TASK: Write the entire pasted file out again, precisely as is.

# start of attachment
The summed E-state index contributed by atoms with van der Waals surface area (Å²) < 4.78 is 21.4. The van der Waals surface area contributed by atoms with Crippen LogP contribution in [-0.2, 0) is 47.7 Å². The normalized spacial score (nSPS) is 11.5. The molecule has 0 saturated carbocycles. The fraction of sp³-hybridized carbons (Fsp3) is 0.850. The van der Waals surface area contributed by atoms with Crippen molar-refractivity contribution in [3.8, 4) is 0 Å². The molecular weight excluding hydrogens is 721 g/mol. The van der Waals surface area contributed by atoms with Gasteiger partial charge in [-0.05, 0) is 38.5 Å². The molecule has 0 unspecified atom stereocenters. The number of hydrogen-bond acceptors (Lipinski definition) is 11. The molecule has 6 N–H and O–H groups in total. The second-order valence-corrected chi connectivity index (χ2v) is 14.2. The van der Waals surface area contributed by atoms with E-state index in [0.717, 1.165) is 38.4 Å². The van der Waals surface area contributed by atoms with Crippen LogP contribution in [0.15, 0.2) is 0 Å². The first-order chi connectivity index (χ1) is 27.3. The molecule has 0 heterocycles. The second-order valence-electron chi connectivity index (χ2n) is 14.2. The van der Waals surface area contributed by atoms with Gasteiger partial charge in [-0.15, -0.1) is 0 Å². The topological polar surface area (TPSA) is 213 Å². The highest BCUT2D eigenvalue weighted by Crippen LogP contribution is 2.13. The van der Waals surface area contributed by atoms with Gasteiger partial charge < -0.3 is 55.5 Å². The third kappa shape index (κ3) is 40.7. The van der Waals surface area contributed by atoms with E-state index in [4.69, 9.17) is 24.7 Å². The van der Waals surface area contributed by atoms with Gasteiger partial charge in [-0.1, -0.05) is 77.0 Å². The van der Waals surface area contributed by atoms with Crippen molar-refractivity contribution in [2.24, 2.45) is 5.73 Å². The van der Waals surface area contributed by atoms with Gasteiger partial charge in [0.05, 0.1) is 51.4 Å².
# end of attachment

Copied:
The summed E-state index contributed by atoms with van der Waals surface area (Å²) < 4.78 is 21.4. The van der Waals surface area contributed by atoms with Crippen LogP contribution in [-0.2, 0) is 47.7 Å². The normalized spacial score (nSPS) is 11.5. The molecule has 0 saturated carbocycles. The fraction of sp³-hybridized carbons (Fsp3) is 0.850. The van der Waals surface area contributed by atoms with Crippen molar-refractivity contribution in [3.8, 4) is 0 Å². The molecular weight excluding hydrogens is 721 g/mol. The van der Waals surface area contributed by atoms with Gasteiger partial charge in [-0.05, 0) is 38.5 Å². The molecule has 0 unspecified atom stereocenters. The number of hydrogen-bond acceptors (Lipinski definition) is 11. The molecule has 6 N–H and O–H groups in total. The second-order valence-corrected chi connectivity index (χ2v) is 14.2. The van der Waals surface area contributed by atoms with E-state index in [0.717, 1.165) is 38.4 Å². The van der Waals surface area contributed by atoms with Crippen LogP contribution in [0.15, 0.2) is 0 Å². The first-order chi connectivity index (χ1) is 27.3. The molecule has 0 heterocycles. The second-order valence-electron chi connectivity index (χ2n) is 14.2. The van der Waals surface area contributed by atoms with Gasteiger partial charge in [-0.15, -0.1) is 0 Å². The topological polar surface area (TPSA) is 213 Å². The highest BCUT2D eigenvalue weighted by Crippen LogP contribution is 2.13. The van der Waals surface area contributed by atoms with Gasteiger partial charge < -0.3 is 55.5 Å². The third kappa shape index (κ3) is 40.7. The van der Waals surface area contributed by atoms with E-state index in [4.69, 9.17) is 24.7 Å². The van der Waals surface area contributed by atoms with Gasteiger partial charge in [-0.1, -0.05) is 77.0 Å². The van der Waals surface area contributed by atoms with Crippen molar-refractivity contribution in [2.24, 2.45) is 5.73 Å². The van der Waals surface area contributed by atoms with Gasteiger partial charge in [0.05, 0.1) is 51.4 Å².